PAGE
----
Henry Chesbrough is adjunct professor and Executive Director of the Center for Open Innovation at the Haas School of Business at UC Berkeley. He is the author of Open Business Models (Harvard Business School Press, 2006) and Open Innovation (Harvard Business School Press, 2003).
Your talk was about Open innovation: Is the R&D department an antiquated concept? How do companies gain access to the right competence at the right point in the innovation process? Why do you focus on that and why is it important?
– Moving towards open innovation involves rethinking the role of internal R&D organizations. In my view, these internal people remain critically important. And open innovation can leverage their talents, and create more value out of their abilities. But it does require us to rethink the role of internal R&D. Instead of doing it all inside, the key is to focus on the highly differentiating tasks, to fill in gaps in what is available externally, and most importantly, to create the systems and architectures that connect the many pieces together.
What would you say is the hottest trend in the field of innovation management today and why is that?
– Open innovation remains quite hot, and business model innovation is growing in importance as well. I am hoping that we will extend our attention to innovation in services (vs. products) in the next year or two as well.
Everybody is talking about innovation and how important it is. Do you agree – is it really that important, and why is that?
– Yes, I do. Innovation is a powerful source of growth for companies, and a generator of value. Given the recent Great Recession, growth and value are even more important than before. Now we have to find ways to achieve those goals without using additional resources. Open Innovation is one path to doing that.
Which (or which ones) are the most important factors to create an innovative organisation?
– The most basic is the mindset of the company. Organizations with innovative cultures encourage everyone to consider themselves part of the innovation process, rather than leaving it to a select group of people. Another factor is openness inside the firm. Many firms have strong siloes that prevent information from being shared. Before making use of external ideas and knowledge, companies must learn to unleash the internal ideas and knowledge that may be languishing inside the organization. A third factor is intellectual property. Companies leave this to their attorneys, whereas IP needs to be understood and managed as a business function. Often, more open IP processes can create new opportunities that a legal specialist won’t see.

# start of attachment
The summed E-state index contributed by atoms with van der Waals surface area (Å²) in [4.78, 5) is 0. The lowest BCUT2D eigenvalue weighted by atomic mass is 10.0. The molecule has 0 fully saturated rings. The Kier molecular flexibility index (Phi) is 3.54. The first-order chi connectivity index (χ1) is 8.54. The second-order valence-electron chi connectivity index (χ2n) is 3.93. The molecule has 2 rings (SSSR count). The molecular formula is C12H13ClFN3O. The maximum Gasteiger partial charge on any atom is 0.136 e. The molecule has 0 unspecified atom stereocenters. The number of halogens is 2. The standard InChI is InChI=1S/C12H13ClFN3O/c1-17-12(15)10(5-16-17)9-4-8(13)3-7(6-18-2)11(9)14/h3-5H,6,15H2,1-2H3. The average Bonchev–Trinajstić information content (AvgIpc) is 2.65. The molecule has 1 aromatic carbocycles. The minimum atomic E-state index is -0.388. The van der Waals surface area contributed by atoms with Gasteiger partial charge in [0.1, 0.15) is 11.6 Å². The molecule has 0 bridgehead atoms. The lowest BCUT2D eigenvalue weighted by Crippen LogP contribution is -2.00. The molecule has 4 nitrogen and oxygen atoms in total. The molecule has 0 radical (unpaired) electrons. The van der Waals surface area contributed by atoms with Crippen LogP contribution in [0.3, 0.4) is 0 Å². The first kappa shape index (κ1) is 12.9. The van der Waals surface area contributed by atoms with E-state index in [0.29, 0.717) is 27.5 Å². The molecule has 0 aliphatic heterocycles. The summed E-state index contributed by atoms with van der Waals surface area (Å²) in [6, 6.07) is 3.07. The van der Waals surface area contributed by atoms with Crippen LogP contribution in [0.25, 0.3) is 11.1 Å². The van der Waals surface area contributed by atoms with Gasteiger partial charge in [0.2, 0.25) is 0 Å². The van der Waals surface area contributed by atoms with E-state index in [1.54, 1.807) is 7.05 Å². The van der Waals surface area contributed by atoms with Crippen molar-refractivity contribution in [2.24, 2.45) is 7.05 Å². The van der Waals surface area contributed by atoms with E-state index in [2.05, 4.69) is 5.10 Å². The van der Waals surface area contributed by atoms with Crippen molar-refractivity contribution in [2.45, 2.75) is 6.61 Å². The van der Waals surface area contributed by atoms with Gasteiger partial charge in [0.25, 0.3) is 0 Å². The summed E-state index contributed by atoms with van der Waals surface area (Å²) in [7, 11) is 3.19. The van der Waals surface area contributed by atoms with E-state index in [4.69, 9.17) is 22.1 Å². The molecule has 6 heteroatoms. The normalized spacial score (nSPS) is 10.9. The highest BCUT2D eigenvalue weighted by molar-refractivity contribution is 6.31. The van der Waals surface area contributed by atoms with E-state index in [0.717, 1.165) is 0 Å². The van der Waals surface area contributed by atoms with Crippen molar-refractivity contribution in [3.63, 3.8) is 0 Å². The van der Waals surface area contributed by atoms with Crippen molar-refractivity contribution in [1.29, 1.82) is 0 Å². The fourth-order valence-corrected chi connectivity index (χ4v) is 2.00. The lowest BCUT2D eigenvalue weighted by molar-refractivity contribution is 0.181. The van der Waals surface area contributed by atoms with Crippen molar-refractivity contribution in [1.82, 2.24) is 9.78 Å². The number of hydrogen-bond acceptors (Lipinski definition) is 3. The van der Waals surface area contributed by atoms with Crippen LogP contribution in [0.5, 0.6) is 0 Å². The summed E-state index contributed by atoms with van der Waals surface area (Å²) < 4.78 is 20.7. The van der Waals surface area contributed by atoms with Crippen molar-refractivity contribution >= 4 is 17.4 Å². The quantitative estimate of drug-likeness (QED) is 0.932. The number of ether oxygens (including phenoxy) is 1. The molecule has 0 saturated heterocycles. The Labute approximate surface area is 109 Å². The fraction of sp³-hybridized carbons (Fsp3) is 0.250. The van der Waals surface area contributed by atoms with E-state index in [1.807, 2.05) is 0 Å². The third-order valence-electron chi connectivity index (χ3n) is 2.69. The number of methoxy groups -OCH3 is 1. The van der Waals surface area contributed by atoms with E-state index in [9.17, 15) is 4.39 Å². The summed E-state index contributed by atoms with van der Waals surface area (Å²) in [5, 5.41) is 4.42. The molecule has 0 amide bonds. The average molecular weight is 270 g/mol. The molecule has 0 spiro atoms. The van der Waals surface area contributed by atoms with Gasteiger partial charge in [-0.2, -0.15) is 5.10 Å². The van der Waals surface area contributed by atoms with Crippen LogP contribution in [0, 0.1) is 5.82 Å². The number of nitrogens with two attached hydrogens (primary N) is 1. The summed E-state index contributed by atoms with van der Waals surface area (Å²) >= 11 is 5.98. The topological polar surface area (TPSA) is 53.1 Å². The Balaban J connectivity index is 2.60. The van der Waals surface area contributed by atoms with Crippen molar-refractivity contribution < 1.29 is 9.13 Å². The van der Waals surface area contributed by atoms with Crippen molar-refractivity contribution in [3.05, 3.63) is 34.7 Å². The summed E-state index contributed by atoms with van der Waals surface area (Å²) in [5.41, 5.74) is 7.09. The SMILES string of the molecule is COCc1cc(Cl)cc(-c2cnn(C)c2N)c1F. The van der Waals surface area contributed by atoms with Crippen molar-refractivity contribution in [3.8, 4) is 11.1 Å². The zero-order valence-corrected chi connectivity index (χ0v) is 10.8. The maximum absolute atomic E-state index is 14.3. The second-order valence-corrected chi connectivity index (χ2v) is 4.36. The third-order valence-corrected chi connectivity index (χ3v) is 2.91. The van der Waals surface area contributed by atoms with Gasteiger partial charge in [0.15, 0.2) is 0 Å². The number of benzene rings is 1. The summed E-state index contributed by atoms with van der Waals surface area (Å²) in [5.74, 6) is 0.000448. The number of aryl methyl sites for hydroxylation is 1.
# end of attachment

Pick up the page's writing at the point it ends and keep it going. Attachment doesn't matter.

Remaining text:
The conference was jointly hosted by the University of Lund and the Region of Skåne together with other partners. Per Eriksson, the vice-chancellor at Lund University has declared innovation one of the universities three main tasks, besides education and research:
– The University of Lund have a big commitment to innovation and being part of a conference such as this is a way of making that commitment visible. We also believe we have a lot to learn from all the participants that have come together here in Lund.
Angelika Kolb-Telieps, Open Innovation Consultant, K-T Innovation, Germany.
– I´m here to get inspiration from the talks and maybe find some new models that I can apply for my business.
Björn Lindquist, VP, technology Strategy, Sony Ericsson Mobile Communications, Sweden.
– Innovation is very important to our business, for example how can we incorporate even more innovative thinking into our products. And I think the conference, so far, has a very good line up of speakers.
Anders Östsjö, Director, Technology project office, Sony Ericsson Mobile Communications, Sweden.
– I find the conference very inspiring and my focus is on how we can incorporate new technologies into our products in an innovative way.
Anne Selonen, Alma Media, Finland
– I´m here to learn more about open innovation and how we can implement it in our own business.